George Takei Presents on YouTube // Microsoft's Project Oxford
George Takei Presents on YouTube // Microsoft's Project Oxford

Microsoft's Emotion Recognition Software Quantifies Feelings Based on Expressions

George Takei Presents on YouTube // Microsoft's Project Oxford
George Takei Presents on YouTube // Microsoft's Project Oxford

Can you tell how someone is feeling just by looking at their face? Microsoft's Project Oxford team has developed an experimental tool that it says can detect a person's emotional state just by analyzing a photo of his/her expression. Each emotion is given a decimal value to five places, which together equal .99999 and form a numerical representation of complex human feelings.

The emotions that the API claims to recognize are anger, contempt, disgust, fear, happiness, neutral, sadness, and surprise. "These emotions are understood to be cross-culturally and universally communicated with particular facial expressions," reads the MPO website. The tool can recognize and analyze as many as 64 faces in a single image, but it does include the disclaimers that  "frontal and near-frontal faces have the best results" and "recognition is experimental, and not always accurate."

Hyperallergic tested the tool to see how it analyzed the emotions of famous works of art. It found that Mona Lisa's smirk was half happiness and half neutral, and it attributed the expression of Dorothea Lange's Migrant Mother (1936) as being mostly neutral with less sadness than the iconic photo actually conveys. Using photos from iStock, YouTube, and Wikimedia Commons, we decided to try the tool for ourselves to see how accurate or inaccurate it could be (note: it does not work on photos of angry cats). Check out the results below, and conduct your own emotional photo experiment on Microsoft's Project Oxford website.


Puddles Pity Party on YouTube // Microsoft's Project Oxford


[h/t Hyperallergic]

Marshall McLuhan, the Man Who Predicted the Internet in 1962

Futurists of the 20th century were prone to some highly optimistic predictions. Theorists thought we might be extending our life spans to 150, working fewer hours, and operating private aircrafts from our homes. No one seemed to imagine we’d be communicating with smiley faces and poop emojis in place of words.

Marshall McLuhan didn’t call that either, but he did come closer than most to imagining our current technology-led environment. In 1962, the author and media theorist, predicted we’d have an internet.

That was the year McLuhan, a professor of English born in Edmonton, Canada on this day in 1911, wrote a book called The Gutenberg Galaxy. In it, he observed that human history could be partitioned into four distinct chapters: The acoustic age, the literary age, the print age, and the then-emerging electronic age. McLuhan believed this new frontier would be home to what he dubbed a “global village”—a space where technology spread information to anyone and everyone.

Computers, McLuhan said, “could enhance retrieval, obsolesce mass library organization,” and offer “speedily tailored data.”

McLuhan elaborated on the idea in his 1962 book, Understanding Media, writing:

"Since the inception of the telegraph and radio, the globe has contracted, spatially, into a single large village. Tribalism is our only resource since the electro-magnetic discovery. Moving from print to electronic media we have given up an eye for an ear."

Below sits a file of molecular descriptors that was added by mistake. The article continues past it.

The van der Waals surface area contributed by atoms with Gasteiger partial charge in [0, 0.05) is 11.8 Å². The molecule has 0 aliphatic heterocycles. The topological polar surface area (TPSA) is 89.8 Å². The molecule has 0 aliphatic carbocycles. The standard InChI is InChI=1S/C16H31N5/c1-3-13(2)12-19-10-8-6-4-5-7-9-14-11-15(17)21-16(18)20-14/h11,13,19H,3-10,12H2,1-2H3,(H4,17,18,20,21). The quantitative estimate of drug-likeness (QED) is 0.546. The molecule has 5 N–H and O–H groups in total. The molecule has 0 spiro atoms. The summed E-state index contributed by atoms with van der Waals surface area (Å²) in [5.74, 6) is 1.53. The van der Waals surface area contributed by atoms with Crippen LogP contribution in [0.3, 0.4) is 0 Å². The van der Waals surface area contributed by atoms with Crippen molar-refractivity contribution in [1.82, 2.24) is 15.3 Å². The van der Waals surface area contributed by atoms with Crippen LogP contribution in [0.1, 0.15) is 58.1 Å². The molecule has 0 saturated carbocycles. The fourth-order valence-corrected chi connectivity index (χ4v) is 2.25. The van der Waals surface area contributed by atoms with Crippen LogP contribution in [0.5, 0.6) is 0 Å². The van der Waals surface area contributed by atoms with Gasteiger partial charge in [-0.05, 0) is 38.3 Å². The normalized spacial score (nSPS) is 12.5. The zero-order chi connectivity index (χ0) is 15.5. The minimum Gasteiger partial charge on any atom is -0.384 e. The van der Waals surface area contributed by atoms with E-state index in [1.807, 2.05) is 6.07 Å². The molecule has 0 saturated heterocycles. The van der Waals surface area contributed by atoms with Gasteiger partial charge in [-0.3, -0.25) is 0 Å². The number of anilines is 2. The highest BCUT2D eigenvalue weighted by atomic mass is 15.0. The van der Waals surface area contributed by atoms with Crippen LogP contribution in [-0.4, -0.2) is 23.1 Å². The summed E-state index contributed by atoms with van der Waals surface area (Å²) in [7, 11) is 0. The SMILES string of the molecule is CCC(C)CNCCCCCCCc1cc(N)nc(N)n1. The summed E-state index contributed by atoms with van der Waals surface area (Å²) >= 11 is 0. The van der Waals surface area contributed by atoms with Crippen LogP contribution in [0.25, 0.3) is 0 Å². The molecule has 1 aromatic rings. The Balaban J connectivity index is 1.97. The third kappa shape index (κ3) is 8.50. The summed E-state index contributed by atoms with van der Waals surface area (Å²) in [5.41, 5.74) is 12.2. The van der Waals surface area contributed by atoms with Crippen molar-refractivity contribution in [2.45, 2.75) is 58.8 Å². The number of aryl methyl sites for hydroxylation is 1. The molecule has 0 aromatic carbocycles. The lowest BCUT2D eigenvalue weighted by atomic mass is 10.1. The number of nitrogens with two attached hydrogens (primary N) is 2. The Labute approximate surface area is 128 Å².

But McLuhan didn’t concern himself solely with the advantages of a network. He cautioned that a surrender to “private manipulation” would limit the scope of our information based on what advertisers and others choose for users to see.

Marshall McLuhan died on December 31, 1980, several years before he was able to witness first-hand how his predictions were coming to fruition.

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Arthur Shi, iFixit // CC BY-NC-SA 3.0
The New MacBook Has a Crumb-Resistant Keyboard
Arthur Shi, iFixit // CC BY-NC-SA 3.0
Arthur Shi, iFixit // CC BY-NC-SA 3.0

Soon, you won’t have to worry about ruining your Macbook’s keyboard with muffin crumbs. The 2018 MacBook Pro will feature keys specifically designed to withstand the dust and debris that are bound to get underneath them, according to Digital Trends. The keyboard will also be quieter than previous versions, the company promises.

The latter feature is actually the reasoning Apple gives for the new design, which features a thin piece of silicon stretching across where the keycaps attach to the laptop, but internal documents initially obtained by MacRumors show that the membrane is designed to keep debris from getting into the butterfly switch design that secures the keycaps.

Introduced in 2015, Apple’s butterfly keys—a change from the traditional scissor-style mechanism that the company’s previous keyboards used—allow the MacBook keyboards to be much thinner, but are notoriously delicate. They can easily become inoperable if they’re exposed to dirt and debris, as any laptop is bound to be, and are known for becoming permanently jammed. In fact, the company has been hit with multiple lawsuits alleging that it has known about the persistent problem for years but continued using the design. As a result, Apple now offers free keyboard replacements and repairs for those laptop models.

This new keyboard design (you can see how it works in iFixit's very thorough teardown), however, doesn’t appear to be the liquid-proof keyboard Apple patented in early 2018. So while your new laptop might be safe to eat around, you still have to worry about the inevitable coffee spills.

[h/t Digital Trends]

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